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The God Helmet: Magnetic Field’s a Hell of a Drug

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Written by Lambert Varias | December 15, 2010

One of the most important questions known to man is one that is perhaps best not conclusively answered – the question of whether or not God exists. I’m sure the debate will continue and intensify as scientists gain more and more knowledge about the world, but what would be the effect of the definite answer to that question? Neuroscientist Michael Persinger believes that people who have had what we can call a spiritual experience were actually being stimulated by a variety of factors, none of them divine. To prove his point, Persinger created the God Helmet.

the god helmet

Persinger believes that man’s best way of coping with the fear of death is to imagine something infinite, omnipresent and everlasting, which is quite predictable really considering the problem is that we’re afraid of our finite existence. Persinger further believes that the efforts of our brain’s right temporal lobe to allay our anxiety about death can lead us to have spiritual experiences. So he made a helmet that specifically targets the right temporal lobe, stimulating it with magnetic fields. Here’s the soothing voice of Morgan Freeman with more info, in an excerpt from the Science Channel’s Through The Wormhole:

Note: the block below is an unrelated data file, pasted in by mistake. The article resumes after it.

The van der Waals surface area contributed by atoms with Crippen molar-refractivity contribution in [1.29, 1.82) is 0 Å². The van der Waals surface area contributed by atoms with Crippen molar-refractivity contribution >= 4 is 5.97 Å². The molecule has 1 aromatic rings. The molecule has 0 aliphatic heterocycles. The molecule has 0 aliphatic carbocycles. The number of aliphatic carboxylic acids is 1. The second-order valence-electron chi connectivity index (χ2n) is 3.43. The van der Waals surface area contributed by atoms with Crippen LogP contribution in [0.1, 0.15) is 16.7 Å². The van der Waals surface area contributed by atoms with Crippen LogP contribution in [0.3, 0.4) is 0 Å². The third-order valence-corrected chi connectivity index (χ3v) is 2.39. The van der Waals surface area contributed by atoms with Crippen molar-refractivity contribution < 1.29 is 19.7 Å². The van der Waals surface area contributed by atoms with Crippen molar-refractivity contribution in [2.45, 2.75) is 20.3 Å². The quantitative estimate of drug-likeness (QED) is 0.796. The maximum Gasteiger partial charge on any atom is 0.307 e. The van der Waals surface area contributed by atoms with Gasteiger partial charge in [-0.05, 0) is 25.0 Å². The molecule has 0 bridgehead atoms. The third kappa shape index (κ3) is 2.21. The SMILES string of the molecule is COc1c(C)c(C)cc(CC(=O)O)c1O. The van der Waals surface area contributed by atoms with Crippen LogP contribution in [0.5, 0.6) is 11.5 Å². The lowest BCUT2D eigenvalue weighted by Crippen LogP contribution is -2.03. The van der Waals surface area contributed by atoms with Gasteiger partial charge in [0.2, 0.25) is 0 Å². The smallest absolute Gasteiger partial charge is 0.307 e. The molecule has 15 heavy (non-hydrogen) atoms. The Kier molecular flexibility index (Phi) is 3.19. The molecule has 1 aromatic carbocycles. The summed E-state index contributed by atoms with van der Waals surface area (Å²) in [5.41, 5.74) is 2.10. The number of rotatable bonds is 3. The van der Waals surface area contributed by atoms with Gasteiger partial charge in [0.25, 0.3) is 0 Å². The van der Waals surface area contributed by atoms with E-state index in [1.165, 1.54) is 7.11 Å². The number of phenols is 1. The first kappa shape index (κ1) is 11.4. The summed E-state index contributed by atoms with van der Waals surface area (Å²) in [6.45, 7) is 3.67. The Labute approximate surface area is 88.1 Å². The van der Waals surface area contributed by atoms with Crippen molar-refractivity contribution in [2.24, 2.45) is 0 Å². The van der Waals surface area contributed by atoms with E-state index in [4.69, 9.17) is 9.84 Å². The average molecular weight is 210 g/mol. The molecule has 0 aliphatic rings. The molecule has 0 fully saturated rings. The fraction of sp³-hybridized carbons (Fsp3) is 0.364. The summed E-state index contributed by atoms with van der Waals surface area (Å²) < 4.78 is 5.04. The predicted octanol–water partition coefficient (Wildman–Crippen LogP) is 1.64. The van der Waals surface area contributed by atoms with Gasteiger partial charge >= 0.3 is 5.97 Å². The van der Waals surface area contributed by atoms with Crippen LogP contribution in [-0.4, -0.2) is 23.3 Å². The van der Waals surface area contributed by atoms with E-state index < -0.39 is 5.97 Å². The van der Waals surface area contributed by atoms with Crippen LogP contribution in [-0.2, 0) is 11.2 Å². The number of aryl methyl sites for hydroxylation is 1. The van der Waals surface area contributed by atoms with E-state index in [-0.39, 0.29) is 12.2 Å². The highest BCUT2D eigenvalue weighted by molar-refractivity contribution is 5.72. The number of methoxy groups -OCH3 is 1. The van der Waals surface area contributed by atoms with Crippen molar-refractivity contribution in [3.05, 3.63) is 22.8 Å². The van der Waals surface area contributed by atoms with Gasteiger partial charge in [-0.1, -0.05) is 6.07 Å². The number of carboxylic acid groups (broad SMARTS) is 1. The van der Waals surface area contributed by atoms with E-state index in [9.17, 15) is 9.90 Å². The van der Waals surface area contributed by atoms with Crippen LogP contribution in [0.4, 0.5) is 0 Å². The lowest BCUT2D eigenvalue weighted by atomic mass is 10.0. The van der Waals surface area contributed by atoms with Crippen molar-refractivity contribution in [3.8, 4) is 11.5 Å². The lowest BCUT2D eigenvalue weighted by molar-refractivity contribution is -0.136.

As far as I’m concerned, we can interpret Persinger’s experiment in a variety of ways. It could be proof that deities are indeed safety nets, in which case announcing to billions of people that their safety net is illusory would probably lead them to either get depressed, or just create another illusory safety net. Or, it could be that Persinger is partly right – maybe we normally don’t think or dream of such things unless we’re blasted with magnetic fields or take part in rituals, but that could just be a way to help us heighten our senses. Think of it this way: if you enter a darkened room you obviously wouldn’t be able to see what else is inside. But if the room is illuminated, even if it is by artificial means, then you’ll be able to see.

Or it could be that magnetic fields just give a freaky good time.

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